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Today's Stichomancy for Penelope Cruz

The first excerpt represents the past or something you must release, and is drawn from Z. Marcas by Honore de Balzac:

We discovered that, like Pitt, who made England is wife, Marcas bore France in his heart; he idolized his country; he had not a thought that was not for his native land. His fury at feeling that he had in his hands the remedy for the evils which so deeply saddened him, and could not apply it, ate into his soul, and this rage was increased by the inferiority of France at that time, as compared with Russia and England. France a third-rate power! This cry came up again and again in his conversation. The intestinal disorders of his country had entered into his soul. All the contests between the Court and the Chamber, showing, as they did, incessant change and constant vacillation, which must injure the prosperity of the country, he

The second excerpt represents the present or the deciding factor of the moment, and is drawn from Reminiscences of Tolstoy by Leo Tolstoy:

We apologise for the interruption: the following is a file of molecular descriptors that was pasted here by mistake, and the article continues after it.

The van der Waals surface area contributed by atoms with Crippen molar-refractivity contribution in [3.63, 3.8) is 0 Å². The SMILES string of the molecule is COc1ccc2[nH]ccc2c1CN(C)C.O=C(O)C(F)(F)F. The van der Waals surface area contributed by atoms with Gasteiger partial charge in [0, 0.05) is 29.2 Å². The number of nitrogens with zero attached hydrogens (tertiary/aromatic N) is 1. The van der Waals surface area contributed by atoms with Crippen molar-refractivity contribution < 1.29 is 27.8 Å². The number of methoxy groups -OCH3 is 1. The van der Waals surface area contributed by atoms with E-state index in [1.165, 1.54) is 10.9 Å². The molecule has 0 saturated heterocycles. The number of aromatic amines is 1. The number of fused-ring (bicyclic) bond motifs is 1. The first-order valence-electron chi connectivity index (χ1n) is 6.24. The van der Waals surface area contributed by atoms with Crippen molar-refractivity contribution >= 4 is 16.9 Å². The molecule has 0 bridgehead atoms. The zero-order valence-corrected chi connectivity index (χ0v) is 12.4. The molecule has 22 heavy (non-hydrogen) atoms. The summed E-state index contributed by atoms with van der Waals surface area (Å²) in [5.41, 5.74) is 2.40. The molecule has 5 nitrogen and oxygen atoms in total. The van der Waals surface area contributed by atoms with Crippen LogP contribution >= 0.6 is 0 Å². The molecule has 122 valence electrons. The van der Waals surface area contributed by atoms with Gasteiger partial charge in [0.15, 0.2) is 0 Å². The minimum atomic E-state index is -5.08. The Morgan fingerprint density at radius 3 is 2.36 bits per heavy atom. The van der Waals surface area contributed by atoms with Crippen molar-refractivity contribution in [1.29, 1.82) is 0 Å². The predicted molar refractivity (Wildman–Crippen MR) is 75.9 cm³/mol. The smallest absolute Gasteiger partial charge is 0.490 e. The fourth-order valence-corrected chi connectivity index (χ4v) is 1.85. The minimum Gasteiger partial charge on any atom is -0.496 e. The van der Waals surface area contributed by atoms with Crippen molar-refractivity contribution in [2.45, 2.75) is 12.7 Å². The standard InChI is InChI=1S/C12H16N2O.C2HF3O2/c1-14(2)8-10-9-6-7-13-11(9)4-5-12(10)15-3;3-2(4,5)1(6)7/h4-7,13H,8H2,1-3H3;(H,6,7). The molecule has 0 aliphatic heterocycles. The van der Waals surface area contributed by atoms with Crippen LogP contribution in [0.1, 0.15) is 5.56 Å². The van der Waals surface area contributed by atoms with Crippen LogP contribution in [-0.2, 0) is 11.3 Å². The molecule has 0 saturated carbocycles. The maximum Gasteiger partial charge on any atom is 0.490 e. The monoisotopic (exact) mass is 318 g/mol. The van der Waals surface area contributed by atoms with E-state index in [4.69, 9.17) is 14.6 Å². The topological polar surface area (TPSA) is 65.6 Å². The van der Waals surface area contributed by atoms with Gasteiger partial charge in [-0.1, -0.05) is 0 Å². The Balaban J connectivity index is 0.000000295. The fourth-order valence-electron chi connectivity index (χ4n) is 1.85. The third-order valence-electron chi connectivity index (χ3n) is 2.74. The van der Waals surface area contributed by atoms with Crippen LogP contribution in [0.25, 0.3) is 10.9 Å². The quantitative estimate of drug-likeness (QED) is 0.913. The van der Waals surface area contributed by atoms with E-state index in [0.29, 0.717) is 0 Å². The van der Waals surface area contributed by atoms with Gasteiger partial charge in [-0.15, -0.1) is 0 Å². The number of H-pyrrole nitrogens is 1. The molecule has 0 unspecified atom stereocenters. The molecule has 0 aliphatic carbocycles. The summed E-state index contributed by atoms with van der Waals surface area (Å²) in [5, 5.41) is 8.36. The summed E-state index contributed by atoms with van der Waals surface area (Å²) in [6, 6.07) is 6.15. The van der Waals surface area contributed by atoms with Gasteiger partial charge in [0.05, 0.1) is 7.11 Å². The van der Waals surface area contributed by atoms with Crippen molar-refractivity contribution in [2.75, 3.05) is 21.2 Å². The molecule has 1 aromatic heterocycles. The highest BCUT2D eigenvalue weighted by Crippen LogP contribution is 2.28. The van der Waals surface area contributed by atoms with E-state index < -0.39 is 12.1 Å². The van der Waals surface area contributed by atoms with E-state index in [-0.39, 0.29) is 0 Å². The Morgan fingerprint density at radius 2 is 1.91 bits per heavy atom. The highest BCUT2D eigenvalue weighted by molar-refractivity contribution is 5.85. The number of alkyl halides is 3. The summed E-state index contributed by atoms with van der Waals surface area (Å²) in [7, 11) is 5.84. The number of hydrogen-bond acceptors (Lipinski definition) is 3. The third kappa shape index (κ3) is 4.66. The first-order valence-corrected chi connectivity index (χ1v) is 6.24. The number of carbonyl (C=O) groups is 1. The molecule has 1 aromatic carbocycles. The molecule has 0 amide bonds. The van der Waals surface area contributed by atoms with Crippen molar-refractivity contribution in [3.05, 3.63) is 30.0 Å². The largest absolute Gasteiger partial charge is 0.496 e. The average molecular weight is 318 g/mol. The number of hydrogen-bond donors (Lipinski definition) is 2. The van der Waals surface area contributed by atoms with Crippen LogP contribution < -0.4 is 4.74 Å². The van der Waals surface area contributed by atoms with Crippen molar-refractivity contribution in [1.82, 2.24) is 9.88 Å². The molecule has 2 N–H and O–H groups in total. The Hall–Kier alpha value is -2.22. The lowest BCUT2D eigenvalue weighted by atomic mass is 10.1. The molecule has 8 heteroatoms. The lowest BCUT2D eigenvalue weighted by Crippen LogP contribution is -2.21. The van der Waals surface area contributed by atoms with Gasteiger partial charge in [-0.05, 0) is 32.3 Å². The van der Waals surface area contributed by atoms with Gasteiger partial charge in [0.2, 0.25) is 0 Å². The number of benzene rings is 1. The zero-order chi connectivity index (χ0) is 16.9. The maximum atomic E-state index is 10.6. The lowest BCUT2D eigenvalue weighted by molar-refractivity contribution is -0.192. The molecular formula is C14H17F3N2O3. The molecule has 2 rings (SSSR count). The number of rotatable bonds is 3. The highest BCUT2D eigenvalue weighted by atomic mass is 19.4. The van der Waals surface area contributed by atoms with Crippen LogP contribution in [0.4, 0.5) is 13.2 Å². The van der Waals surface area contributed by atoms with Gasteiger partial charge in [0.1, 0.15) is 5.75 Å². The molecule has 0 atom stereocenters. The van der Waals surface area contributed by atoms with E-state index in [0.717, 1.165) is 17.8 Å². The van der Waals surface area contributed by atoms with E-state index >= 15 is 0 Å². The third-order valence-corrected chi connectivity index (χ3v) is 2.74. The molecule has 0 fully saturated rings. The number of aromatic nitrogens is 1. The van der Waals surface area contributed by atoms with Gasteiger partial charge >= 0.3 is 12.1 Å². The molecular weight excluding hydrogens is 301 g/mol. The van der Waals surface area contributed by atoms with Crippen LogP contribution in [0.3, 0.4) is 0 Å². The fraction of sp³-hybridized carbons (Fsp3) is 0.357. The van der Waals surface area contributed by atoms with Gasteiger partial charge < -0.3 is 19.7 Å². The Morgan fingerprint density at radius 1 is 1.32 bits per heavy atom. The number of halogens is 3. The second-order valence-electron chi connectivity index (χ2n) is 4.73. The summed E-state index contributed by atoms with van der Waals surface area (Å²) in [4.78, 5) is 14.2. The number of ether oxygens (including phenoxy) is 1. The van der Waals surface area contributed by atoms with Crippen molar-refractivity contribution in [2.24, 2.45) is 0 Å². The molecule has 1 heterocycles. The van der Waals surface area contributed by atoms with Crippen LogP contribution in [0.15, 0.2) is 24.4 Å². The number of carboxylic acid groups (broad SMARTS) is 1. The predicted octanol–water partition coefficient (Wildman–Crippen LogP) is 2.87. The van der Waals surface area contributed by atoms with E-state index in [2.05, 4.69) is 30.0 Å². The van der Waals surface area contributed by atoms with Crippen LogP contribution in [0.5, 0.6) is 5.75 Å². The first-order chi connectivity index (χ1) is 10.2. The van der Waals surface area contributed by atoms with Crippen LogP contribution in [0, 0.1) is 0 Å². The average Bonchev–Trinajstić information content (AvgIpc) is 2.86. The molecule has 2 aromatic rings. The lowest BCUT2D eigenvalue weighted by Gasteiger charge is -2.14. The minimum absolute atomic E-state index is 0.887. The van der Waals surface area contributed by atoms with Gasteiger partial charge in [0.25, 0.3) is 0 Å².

one after the other, enteric fever and inflammation of the lungs. At one time his condition was so bad that the doctors had hardly any hope that he would ever rise from his bed again. Despite the fact that his temperature went up very high, he was conscious all the time; he dictated some reflections every day, and deliberately prepared for death. The whole family was with him, and we all took turns in helping to nurse him. I look back with pleasure on the nights when it fell to me to be on duty by him, and I sat in the balcony by the open window, listening to his breathing and every sound in his room. My chief duty, as the strongest of the family, was to lift

The third excerpt represents the future or something you must embrace, and is drawn from Lady Chatterley's Lover by D. H. Lawrence:

find... excuse me... I find I can't marry an Englishwoman, not even an Irishwoman...'

'Try an American,' said Clifford.

'Oh, American!' He laughed a hollow laugh. 'No, I've asked my man if he will find me a Turk or something...something nearer to the Oriental.'

Connie really wondered at this queer, melancholy specimen of extraordinary success; it was said he had an income of fifty thousand dollars from America alone. Sometimes he was handsome: sometimes as he looked sideways, downwards, and the light fell on him, he had the silent, enduring beauty of a carved ivory Negro mask, with his rather full eyes, and the strong queerly-arched brows, the immobile,


Lady Chatterley's Lover